You are a front-line operator. Who gets the blame when something goes wrong? Far too often, you do – the operator. You are doing the work. Of course, it is your fault! Have you heard these reasons for why it is the operator’s fault?
- He didn’t follow our job work instructions. These are written out and the operator has been trained.
- He wasn’t paying close enough attention.
- The equipment is down because the operator didn’t run it correctly.
- She didn’t take time to re-check her work.
- He simply doesn’t care.
Blaming the operator each time is simply poor leadership. But it is the easiest thing to do. Finding the root cause takes work.
Everyone makes mistakes. Read out loud the words in the triangle below.
What did you read? Most likely you read the following: A bird in the bush. Is that what you did? If so, you made a mistake. Can’t you read? Didn’t you realize that something is repeated? Yes, “the” is repeated twice. This figure is from is from the website Mighty Optical Illusions.
Blaming some for a mistake goes back to variation – common and special causes of variation. Our previous blog, A True Story About Variation, introduced the topic of blaming the operators.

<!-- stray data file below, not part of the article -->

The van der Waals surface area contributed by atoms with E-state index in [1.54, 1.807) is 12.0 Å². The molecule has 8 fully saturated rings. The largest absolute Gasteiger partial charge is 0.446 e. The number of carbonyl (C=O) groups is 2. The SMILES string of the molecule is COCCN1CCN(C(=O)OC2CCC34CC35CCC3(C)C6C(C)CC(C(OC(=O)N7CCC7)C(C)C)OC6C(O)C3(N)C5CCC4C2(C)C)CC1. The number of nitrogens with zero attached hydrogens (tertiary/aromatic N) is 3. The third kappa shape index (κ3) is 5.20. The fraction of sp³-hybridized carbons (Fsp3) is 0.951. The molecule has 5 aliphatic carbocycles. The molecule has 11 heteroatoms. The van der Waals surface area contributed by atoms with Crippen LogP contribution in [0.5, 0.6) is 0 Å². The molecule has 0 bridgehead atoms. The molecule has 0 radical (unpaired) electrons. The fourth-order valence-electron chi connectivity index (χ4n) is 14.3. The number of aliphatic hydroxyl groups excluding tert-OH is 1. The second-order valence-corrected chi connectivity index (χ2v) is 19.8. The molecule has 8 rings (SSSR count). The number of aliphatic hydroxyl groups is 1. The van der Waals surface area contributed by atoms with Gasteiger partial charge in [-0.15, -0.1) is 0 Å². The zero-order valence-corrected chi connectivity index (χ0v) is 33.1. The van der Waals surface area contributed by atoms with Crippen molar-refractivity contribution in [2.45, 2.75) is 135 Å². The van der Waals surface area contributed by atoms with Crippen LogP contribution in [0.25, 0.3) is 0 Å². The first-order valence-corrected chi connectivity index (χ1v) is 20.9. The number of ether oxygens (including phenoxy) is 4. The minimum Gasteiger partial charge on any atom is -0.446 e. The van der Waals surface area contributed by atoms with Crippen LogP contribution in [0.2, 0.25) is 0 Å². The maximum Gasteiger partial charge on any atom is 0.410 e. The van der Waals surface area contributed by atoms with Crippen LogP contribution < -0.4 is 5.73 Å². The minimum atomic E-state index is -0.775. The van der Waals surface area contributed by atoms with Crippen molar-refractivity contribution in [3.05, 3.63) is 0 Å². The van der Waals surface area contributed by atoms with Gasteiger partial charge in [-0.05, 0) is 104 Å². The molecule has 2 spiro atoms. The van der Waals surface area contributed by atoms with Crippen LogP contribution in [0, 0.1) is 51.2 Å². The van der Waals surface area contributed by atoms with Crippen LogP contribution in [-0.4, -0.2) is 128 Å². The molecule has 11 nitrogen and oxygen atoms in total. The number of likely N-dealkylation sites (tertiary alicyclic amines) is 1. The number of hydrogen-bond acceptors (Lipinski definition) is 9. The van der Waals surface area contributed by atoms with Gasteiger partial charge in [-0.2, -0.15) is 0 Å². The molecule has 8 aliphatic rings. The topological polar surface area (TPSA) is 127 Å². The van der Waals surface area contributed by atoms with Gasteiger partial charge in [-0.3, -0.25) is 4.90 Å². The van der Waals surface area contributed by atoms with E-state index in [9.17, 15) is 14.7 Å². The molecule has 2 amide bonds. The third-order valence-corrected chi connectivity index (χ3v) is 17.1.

The challenge is to determine if a mistake is due to common or special causes. The most effective way to separate the two is using a control chart. But here is a simple rule of thumb to determine if an operator’s mistake is due to common or special causes:
If more than one or two people are making the same mistake, the odds are that it is a process problem caused by common causes of variation – not a people (special cause) problem.
Why do errors occur? After all, we don’t intentionally mean to create an error. There are many, many reasons why errors occur. This is why that most errors are due to common causes. What are some of these common causes of variation?
- Too much work
- Too little work
- Work environment
- Lack of breaks
- Too much overtime
- Poor supervision
- Lack of training
- Repetitive work
- Lack of teamwork
- Poor training
- Shift work
- Poor communication
- Time pressures
- 12 hour shifts
- Poor instructions
Everyone – you and me included – make mistakes. The challenge for leadership is to understand why the mistake was made and use their influence to help a team work on preventing the mistake in the future. It is not to blame the operator. Remember, 94% of the problems we face are due to common causes of variation.
Please see our SPC Knowledge Base article, It’s the Operator’s Fault, for more information.